Leave it to Lauren Bacall, who died August 12 at age 89, to slink out the back door just as the whole country was distracted by the news of Robin Williams’ suicide. The lady knew how to make an entrance and – maybe more importantly – she knew how to make an exit, too. But though she led an astoundingly full life, I’d still like to catch her by the well-tailored sleeve and whisper, “Not so fast, Slim.” We didn’t just lose the only person who could hold her own with Humphrey Bogart. Fast-talking dames everywhere just lost an important big sister.
She was born Betty Perske, a nice Jewish girl in Brooklyn, and we could argue it was her father’s early disappearance that led her into Bogie’s arms when she was nineteen years old and he was a hard-drinking, thrice-married forty-four. But anyone who’s seen the duo’s onscreen chemistry knows that’s too pat an assessment. Bogie was more than twice her age, sure, but those two were of a piece. Certainly no one could match his supreme self-possession until she fixed him with that famous come-hither stare. No wonder director Howard Hawks, whose wife discovered Bacall on the cover of Harper’s Bazaar, marketed her as “The Look.”
Unlike, say, Marilyn Monroe, Bacall really did tell every story through her gaze alone. Even more powerful than her come-hither stare was her sideways glance, which always made it perfectly clear that she knew the biggest news was still around the corner. A cool hyper-vigilance was her trademark, and, a NYC girl to the end, her brand of haughtiness came with a hot dog in the hand. (A longtime resident of the Dakota, the legendary Upper West Side apartment building where Rosemary’s Baby was filmed and John and Yoko resided, she told The New York Times, “You know what you learn if you’re a New Yorker? The world doesn’t owe you a damn thing.”)
Perhaps even more important than “The Look” was her voice. Deep and sultry, it made everything sound like a purr, even though she was the queen of the acid aside. She spoke with a comic authority that was impossible to undermine, and in those basso profundo registers that suited the directors of her youth. (Hawks encouraged her to make her voice even lower.) It was as if she were one of the boys, with a little something extra to keep it interesting. Bogie called the effect “steel with curves.”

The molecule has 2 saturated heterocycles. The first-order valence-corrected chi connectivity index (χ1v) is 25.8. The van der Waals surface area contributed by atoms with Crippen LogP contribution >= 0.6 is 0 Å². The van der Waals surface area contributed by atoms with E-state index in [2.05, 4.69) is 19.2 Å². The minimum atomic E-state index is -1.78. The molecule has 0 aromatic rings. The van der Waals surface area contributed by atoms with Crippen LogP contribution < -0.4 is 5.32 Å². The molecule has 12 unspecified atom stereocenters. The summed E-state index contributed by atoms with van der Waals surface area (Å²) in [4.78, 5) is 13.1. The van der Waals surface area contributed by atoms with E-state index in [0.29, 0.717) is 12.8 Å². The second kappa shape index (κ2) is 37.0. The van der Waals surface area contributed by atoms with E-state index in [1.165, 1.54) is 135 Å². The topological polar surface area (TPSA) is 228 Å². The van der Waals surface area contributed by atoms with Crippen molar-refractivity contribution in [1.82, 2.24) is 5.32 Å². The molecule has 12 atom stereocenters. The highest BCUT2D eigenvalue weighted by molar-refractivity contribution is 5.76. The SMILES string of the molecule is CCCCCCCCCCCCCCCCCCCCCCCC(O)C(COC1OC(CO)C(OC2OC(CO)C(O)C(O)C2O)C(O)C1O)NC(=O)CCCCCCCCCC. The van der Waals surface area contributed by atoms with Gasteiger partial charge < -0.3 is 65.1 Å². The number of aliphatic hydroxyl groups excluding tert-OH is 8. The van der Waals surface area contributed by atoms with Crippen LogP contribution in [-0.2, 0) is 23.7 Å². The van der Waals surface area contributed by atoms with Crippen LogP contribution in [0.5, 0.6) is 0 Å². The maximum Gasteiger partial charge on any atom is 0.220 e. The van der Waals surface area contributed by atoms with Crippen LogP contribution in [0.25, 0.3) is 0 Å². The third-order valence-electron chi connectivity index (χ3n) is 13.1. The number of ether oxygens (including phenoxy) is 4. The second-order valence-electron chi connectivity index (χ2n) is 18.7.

As that purr deepened into a gravely growl, Bacall became even more outspoken as an old-school liberal, but even when young she made her platform known. After marrying Bogie (that is, after he left his third wife for her), she convinced him to abandon his Republicanism to endorse Democratic presidential candidate Adlai Stevenson. The husband and wife team even famously joined the Committee for the First Amendment, which also included the likes of Gene Kelly, John Huston, and Ira Gershwin, to protest the Un-American Activities Committee’s anti-communist witch-hunting.
The trick with Bacall was she never seemed young even when she was young. She didn’t seem old, either. Like all true goddesses, she seemed ageless – timeless, even, which is why her work leaps off the screen today as something almost preternaturally modern.
Yes, her best film roles may have been in her quartet of Bogie pics (Key Largo, To Have and Have Not, Dark Passage, and The Big Sleep) but she was always electric, whether paired with the likes of Gregory Peck, Kirk Douglas, Gary Cooper, and John Wayne or when she began to take on “grand dame” status, which she did at an awfully early age in such films as Murder on the Orient Express. People who bemoan her uneven post-Bogie career forget that not only did she continue to work with such directors as Robert Altman (Prêt-à-Porter) and Lars Von Trier (Dogville and Manderlay), but she scored a Golden Globe as well as an Oscar nod for her 1996 turn as a narcissistic mother in Streisand’s The Mirror Has Two Faces. The Lady earned her 2010 honorary Academy Award.
Another trick Bacall had up her sleeve was a knack for reinvention. In the 1970s, she became an author, winning the 1980 National Book Award for her first memoir, Lauren Bacall by Myself, which boasted a characteristically wry, unadorned wisdom. When Hollywood disappointed her, she returned to her first love, Broadway, where she scored Tonys for starring roles in two musicals adapted from classic films: Applause (1970), based on All About Eve, and Woman of the Year (1981). And when love disappointed her – she seemed perpetually attracted to hard-drinking tough guys, and Frank Sinatra and Jason Robards Jr. proved more caddish partners than Bogie – she became a brilliant single lady.
As she aged, Bacall only grew more leonine, remaining one of those “lanky brunettes with wicked jaws” (to quote William Powell in The Thin Man) until the very end. She was a member of a dying breed, and not just because she was one of the last living stars who worked within the Hollywood studio system. Bacall was a siren who knew the pleasure of saying what she meant to say when she meant to say it, and, without her, there’d be no Faye Dunaway, no Susan Sarandon, not even an Emma Stone. I can’t help but wonder: Now that our Betty has passed, who will assume her flinty mantle?
This essay was originally published in Word and Film.